Hunter and Noah were making their first run of the day on an easy slope as a warm-up when another skier cut across Hunter's path and there was a collision. Hunter, who is 6-foot-5 and 243 pounds and an experienced skier, hit a tree with such force that his helmet was dented, but he didn't lose consciousness. He was airlifted off the mountain to Frisco, Colo., before being taken by ambulance to St. Anthony's Hospital in Lakewood, where he underwent eight hours of surgery.
Katie, who works for Forum Communications Co. as the publisher of Agweek, and her husband, Nathan, were in North Dakota when they got the news of Hunter's accident. They drove from Wishek to Fargo to catch a flight to Denver, which went from Hector International Airport to Minneapolis-St. Paul and then to Colorado.
"It took us awhile to get to Denver and I can't say enough about how the UND football family was there for Hunter. Noah's dad, Tracy, stayed with him the whole time until we got there. There were other friends and family members there. He was never alone," Katie said. "Bubba Schweigert (UND's coach) and the football team did all sorts of things on his behalf. It really has been a UND team family and that has been so important during this."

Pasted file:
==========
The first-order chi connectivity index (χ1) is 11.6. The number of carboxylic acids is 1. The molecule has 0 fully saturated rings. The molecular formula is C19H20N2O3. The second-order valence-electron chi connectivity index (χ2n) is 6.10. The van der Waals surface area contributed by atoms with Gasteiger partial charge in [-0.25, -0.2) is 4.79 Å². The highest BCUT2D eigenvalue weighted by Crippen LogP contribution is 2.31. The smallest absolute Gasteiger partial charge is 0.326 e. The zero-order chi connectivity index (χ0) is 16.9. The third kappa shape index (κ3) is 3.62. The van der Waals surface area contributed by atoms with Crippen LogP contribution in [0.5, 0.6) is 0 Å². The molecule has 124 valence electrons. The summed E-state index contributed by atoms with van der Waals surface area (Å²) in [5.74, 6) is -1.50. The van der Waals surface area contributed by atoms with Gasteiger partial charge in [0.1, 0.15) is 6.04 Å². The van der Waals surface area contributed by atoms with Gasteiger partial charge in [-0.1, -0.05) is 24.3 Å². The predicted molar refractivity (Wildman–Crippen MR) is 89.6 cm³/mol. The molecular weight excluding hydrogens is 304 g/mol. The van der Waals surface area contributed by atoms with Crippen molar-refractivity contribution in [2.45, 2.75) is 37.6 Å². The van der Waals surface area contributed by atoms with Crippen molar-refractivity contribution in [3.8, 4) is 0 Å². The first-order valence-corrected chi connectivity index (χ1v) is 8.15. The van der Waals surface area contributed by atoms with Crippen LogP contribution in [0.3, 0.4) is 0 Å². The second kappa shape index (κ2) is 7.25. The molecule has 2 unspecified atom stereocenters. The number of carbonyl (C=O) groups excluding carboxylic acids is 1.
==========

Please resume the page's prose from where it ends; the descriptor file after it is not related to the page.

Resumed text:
Once the Pinkes got to Denver, Noah Wanzek slept in Hunter's room overnight to give Katie a chance to catch a few hours of sleep.
Hunter, a fourth-year student, carries a 3.5 grade-point average in mechanical engineering. His mother said he wants to continue and get his degree. That is one goal he's already set out.
In the meantime, there is a long road of recovery and rehabilitation. It will be hard work. It will not be inexpensive.
"As we build a new life for Hunter, we are going to need a lot of things. We are so encouraged by the GoFundMe account that was set up. That's been a point of encouragement for Hunter, too. He's always asking, 'How much is in it now? Who is donating?'" Katie said. "That and the social media comments and words of encouragement he's been getting are really important. Those are points of encouragement for him. We'll spend time reading the comments on social media and he enjoys seeing who is commenting and praying for him. He said, 'Wow, I think the whole state of North Dakota is praying for me.'"
The GoFundMe account, "Hunter Pinke's Medical Costs," raised nearly $79,000 as of Monday afternoon. You can donate by clicking on this link .
Also, a benefit account for Hunter has been set up with First Community Credit Union. You can donate at any FCCU location .
"There will be good that comes from this tragedy. We just have to make sure to make it happen," Katie said.
Hunter and the Pinkes are deeply faithful people. While they accept what has happened, they haven't stopped hoping and praying for a better outcome.
"We respect and believe in medical information and the medical reports," Katie said. "We are also going to pray for a miraculous healing because we believe in that."